Location: Agricultural Systems ResearchTitle: Suction cup samplers for estimating nitrate-nitrogen in soil water in irrigated sugarbeet production
Submitted to: Soil Science
Publication Type: Peer Reviewed Journal
Publication Acceptance Date: 9/25/2016
Publication Date: 9/29/2016
Publication URL: http://handle.nal.usda.gov/10113/63189
Citation: Jabro, J.D., Stevens, W.B., Iversen, W.M., Allen, B.L., Sainju, U.M. 2016. Suction cup samplers for estimating nitrate-nitrogen in soil water in irrigated sugarbeet production. Soil Science. 7(10):1342-1354. doi:10.4236/jep.2016.710117.
Interpretive Summary: Contamination of surface and ground waters with nitrate-nitrogen (NO3-N) from farmland is a major environmental issue and an important public health concern. Nitrate-N levels at and above 10 mg L-1have been shown to pose health risks to humans and particularly to infants, causing a condition called blue baby syndrome. Seasonal NO3-N leaching losses beyond the rootzone under irrigated sugarbeet did not differ significantly between conventional tillage (CT) and strip tillage (ST) practices for all three N application rates in 2006, 2007, and 2008 due to soil variability and heterogeneity across the field. Soil variability among plots within each tillage treatment had a major impact on soil physical, chemical and biological properties that influenced water movement, N dynamics and NO3-N leaching losses beyond the 76 cm depth. Variations in soil texture, internal drainage, water content, porosity and other properties among field plots can significantly impact soil temperature and microbial activity which sequentially affect soil N dynamics and nitrate leaching. The findings from this study concur with those from previous research studies that using suction cup lysimeters for monitoring and quantifying nitrate leaching losses is limited in heterogeneous soils with preferential flow and macropores characteristics. Further research is needed to evaluate the use of suction cup samplers in broader range of soil types and cropping systems. Using better farming practices and site specific management for N fertilizer and irrigation management can significantly reduce nitrate leaching potential from agricultural production farms to groundwater.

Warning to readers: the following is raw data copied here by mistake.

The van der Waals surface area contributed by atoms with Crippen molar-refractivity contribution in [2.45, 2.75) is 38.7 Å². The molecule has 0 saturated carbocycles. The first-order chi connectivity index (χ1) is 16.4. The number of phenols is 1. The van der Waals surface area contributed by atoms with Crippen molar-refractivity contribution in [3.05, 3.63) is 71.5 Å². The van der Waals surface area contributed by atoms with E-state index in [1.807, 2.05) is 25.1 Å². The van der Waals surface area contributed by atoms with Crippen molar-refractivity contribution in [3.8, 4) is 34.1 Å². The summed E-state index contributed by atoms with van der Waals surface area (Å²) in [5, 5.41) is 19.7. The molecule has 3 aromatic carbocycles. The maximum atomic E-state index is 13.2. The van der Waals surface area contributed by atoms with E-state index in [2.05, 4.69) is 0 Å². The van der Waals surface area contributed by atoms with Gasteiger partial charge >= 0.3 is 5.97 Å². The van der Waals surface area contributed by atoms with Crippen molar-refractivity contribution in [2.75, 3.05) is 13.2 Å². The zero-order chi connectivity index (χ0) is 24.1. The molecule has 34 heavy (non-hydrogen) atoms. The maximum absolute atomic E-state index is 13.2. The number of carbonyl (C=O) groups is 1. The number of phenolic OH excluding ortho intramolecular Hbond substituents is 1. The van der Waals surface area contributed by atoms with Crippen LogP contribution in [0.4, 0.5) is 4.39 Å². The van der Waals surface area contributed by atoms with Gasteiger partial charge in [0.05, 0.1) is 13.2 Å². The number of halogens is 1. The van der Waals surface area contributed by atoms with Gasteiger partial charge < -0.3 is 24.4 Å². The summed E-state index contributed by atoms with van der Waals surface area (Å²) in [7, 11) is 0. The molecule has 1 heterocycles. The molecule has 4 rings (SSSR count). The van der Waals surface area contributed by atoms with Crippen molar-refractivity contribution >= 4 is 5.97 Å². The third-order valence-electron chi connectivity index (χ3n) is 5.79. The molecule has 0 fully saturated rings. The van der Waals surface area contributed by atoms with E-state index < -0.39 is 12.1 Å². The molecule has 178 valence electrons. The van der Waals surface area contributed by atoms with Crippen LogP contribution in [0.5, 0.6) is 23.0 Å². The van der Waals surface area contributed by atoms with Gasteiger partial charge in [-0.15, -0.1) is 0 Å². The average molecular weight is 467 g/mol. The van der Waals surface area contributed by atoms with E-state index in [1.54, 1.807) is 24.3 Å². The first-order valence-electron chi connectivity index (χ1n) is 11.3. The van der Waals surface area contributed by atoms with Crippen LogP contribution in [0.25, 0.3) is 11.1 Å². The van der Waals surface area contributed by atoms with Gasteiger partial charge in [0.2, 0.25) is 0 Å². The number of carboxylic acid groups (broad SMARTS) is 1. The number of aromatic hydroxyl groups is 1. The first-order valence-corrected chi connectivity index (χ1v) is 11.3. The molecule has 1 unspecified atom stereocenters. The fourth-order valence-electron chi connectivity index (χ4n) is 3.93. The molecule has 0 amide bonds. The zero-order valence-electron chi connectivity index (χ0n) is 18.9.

Technical Abstract: Efforts have been increased to measure nitrate losses from farmland under different management practices due to environmental and public concerns over levels of nitrate-nitrogen (NO3-N) in surface and ground waters. This study evaluated the effect of conventional tillage (CT) and strip tillage (ST) practices and three N application rates on NO3-N leaching below 76 cm depth under irrigated sugarbeet (Beta vulgaris L.) in a clay loam soil. Nitrogen rates were applied as dry urea at 120, 150, 180 kg N ha-1 in 2006; 130, 160, 190 kg N ha-1 in 2007; and 110, 140, 170 kg N ha-1 in 2008. Soil water volumes were measured weekly during each growing season using three ceramic suction cup samplers per plot placed at a 76 cm depth below the soil surface under each tillage. Results indicated that NO3-N leaching losses were not significantly affected by either tillage practice or by N application rate due to soil variability across the field. There were large variations in NO3-N leaching among replicates within each tillage and N rate that caused by variability in soil physical, hydraulic and chemical properties that impacted water movement through soil profile, N dynamics and leaching below the rootzone of sugarbeet. In conclusion, suction cup samplers are point water measurement devices that reveal considerable variability among replicates within each treatment due to the heterogeneity of field soils. Further, these samplers are not recommended in heterogeneous soils with preferential flow characteristics.